It is difficult to imagine that the rocky foundations holding up the continents are anything but eternal and static. During the course of the second half of the twentieth century, however, it became clear to geologists that the continents are slowly moving about, opening and closing oceans around them, and that their internal structure is the product of a complex collage of enormous blocks of rock that have grown and been shuffled around on the surface of the planet for over four billion years.
Thrust around by heat in the Earth’s core, these blocks sometimes fragmented into smaller units and other times merged into supercontinents, constantly altering the features on the map of the world. That tumultuous dynamic, explained by the so-called theory of plate tectonics, pushed up several mountain ranges, now completely eroded, that were once as high as the present-day Andes and Himalayas. It also created and destroyed countless ancestral oceans before sculpting the current shape of the continents.
Sorting out each step in that history is literally a jigsaw puzzle of global proportions, the pieces of which are yet to be fully understood. In operation for nearly 50 years, the Geochronological Research Center (CPGeo) of the Geocsciences Institute (IGc) at the University of São Paulo (USP) was Latin America’s pioneer in mastering the art of geochronology—the exact determination of the age of geological events carved into the rocks—that is essential for reconstructing the evolution of the continents.
“What we know today about the geochronology of South America started with us,” says Umberto Cordani, one of the founders of CPGeo and still one of its principal researchers. Through their rock-dating work, the researchers at CPGeo played a role in solidifying the theory of plate tectonics and helped explain the history of the blocks of rock that joined together to form South America.
The center grew out of the initiative of geologist Viktor Leinz, then a professor at USP, in collaboration with John Reynolds, a physicist at the University of California at Berkeley. Reynolds was a pioneer in developing geochronological methods and was responsible for setting up laboratories in several countries. With support from the National Science Foundation, Reynolds acquired the necessary equipment, while Leinz obtained resources from FAPESP and Brazil’s National Council on Scientific and Technological Development (CNPq) to install and maintain the laboratory at USP.
Opened in 1964, the laboratory was operated initially by Reynolds, physicist Koji Kawashita and the then-recently graduated geologists Gilberto Amaral and Cordani. In the first dating work performed at the laboratory, the researchers made an important discovery, which was published in 1966 in the journal Geochimica et Cosmochimica Acta. According to their measurements, the volcanic rocks in Brazil’s Serra Geral Formation in the Bay of Paraná were likely formed during the Lower Cretaceous Period 100 to 150 million years ago—much later than geologists of that time had assumed. The research triggered discussions of the evolution of the Bay of Paraná—a subject that, according to Cordani, remains an open question in the geology of Brazil.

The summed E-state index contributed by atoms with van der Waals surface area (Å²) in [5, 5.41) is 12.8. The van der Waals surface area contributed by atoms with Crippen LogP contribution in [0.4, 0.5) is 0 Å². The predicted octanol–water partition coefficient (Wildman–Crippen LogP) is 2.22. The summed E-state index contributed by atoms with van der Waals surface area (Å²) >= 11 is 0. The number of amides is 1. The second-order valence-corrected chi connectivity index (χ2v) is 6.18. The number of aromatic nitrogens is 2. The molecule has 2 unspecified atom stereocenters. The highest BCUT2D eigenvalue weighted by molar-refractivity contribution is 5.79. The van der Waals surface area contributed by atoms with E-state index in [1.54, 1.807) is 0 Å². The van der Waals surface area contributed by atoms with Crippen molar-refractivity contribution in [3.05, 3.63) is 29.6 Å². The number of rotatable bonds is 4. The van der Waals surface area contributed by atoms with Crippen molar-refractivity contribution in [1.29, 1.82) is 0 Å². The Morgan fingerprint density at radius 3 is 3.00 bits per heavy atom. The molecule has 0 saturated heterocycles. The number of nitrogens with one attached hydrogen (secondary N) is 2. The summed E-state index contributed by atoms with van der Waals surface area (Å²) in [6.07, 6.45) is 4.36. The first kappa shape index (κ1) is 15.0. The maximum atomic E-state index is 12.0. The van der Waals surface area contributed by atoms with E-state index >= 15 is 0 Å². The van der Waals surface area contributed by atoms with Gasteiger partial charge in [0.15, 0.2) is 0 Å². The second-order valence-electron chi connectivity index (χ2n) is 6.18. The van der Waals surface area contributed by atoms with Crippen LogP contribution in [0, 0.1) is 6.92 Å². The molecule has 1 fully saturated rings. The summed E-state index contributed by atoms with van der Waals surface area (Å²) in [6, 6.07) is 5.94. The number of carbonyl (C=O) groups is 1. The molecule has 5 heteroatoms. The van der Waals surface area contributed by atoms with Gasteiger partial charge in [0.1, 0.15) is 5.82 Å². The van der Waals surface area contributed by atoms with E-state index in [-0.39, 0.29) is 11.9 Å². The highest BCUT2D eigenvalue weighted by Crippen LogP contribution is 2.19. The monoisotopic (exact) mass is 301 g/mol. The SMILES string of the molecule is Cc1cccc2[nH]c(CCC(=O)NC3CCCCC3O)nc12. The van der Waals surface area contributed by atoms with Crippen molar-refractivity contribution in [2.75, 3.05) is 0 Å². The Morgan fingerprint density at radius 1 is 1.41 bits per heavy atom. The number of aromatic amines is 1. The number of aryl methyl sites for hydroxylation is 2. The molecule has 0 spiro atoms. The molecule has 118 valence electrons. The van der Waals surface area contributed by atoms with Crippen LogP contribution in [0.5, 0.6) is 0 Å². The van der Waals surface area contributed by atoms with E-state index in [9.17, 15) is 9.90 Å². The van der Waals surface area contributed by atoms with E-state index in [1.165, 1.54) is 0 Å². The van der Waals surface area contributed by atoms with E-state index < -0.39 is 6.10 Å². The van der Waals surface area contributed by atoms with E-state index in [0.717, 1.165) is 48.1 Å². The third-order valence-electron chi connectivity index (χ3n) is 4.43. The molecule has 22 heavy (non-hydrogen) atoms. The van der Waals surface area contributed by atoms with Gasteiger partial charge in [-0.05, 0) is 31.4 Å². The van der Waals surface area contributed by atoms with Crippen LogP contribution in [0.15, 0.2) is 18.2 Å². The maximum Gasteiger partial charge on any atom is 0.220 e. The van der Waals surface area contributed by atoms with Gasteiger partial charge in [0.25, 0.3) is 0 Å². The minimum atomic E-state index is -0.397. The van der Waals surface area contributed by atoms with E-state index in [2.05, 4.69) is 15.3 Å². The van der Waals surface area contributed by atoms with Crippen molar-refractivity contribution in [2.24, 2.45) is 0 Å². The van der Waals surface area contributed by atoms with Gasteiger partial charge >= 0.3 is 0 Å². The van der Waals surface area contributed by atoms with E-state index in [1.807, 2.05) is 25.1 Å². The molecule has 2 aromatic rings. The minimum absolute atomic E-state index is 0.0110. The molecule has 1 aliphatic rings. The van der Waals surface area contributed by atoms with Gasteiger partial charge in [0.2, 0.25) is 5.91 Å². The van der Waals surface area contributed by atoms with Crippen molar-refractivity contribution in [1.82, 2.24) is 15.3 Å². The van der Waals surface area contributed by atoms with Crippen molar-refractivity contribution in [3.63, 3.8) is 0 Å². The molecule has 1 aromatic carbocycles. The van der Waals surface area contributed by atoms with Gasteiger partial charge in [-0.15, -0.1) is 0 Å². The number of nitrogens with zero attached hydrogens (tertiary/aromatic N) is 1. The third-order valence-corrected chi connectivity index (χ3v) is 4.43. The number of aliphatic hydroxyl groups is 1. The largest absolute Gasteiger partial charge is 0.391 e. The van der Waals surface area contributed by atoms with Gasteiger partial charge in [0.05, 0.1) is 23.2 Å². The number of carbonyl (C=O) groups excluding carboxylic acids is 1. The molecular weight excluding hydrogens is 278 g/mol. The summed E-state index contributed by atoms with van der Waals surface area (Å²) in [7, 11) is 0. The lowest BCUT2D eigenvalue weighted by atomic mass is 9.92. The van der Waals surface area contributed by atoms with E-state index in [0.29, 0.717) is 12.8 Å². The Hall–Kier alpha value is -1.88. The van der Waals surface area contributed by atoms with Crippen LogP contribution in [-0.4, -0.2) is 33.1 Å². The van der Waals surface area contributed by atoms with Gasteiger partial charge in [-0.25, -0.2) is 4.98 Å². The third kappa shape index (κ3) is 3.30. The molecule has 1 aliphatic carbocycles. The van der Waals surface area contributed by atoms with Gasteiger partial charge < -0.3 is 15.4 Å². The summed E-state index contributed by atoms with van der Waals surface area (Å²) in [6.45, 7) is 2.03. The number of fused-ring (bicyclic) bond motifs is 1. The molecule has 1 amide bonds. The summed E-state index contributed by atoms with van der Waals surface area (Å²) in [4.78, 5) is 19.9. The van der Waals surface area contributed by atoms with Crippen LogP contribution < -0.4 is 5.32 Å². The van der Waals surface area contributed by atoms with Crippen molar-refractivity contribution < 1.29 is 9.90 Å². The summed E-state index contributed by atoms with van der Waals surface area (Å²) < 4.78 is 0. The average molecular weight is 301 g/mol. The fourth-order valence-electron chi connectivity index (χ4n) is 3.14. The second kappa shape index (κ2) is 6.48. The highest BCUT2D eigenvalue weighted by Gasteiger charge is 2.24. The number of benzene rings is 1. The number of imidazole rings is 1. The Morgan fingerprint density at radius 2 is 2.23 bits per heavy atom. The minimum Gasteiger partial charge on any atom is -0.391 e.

In 1967, the journal Science published the scientific article that Cordani regards as CPGeo’s principal contribution to science. Although continental drift had been proposed in 1912 by German geoscientist Alfred Wegener, until the early 1960s geologists widely adhered to verticalist theory. This was the idea that the continents had always inhabited the same place, and that the structure of rocks, with their folds and fissures, could be explained only by the sinking and rising of the blocks of rock. Between 1964 and 1968, however, a series of published scientific articles presented the principal evidence for, and first proposal of, what were likely the mechanisms behind the theory of plate tectonics.
The article in Science was the product of collaboration between a team from the Massachusetts Institute of Technology (MIT) led by geologist Patrick Hurley, and USP researchers Fernando de Almeida, Geraldo Melcher, Paul Vandoros, Kawashita and Cordani. In the paper, the researchers compared the ages of several rock formations in Northeastern Brazil with similar formations in West Africa, helping to demonstrate that the two continents used to be one before the birth of the Atlantic Ocean began to separate them a little over 100 million years ago. “We contributed to a paradigm shift in the geosciences,” Cordani says.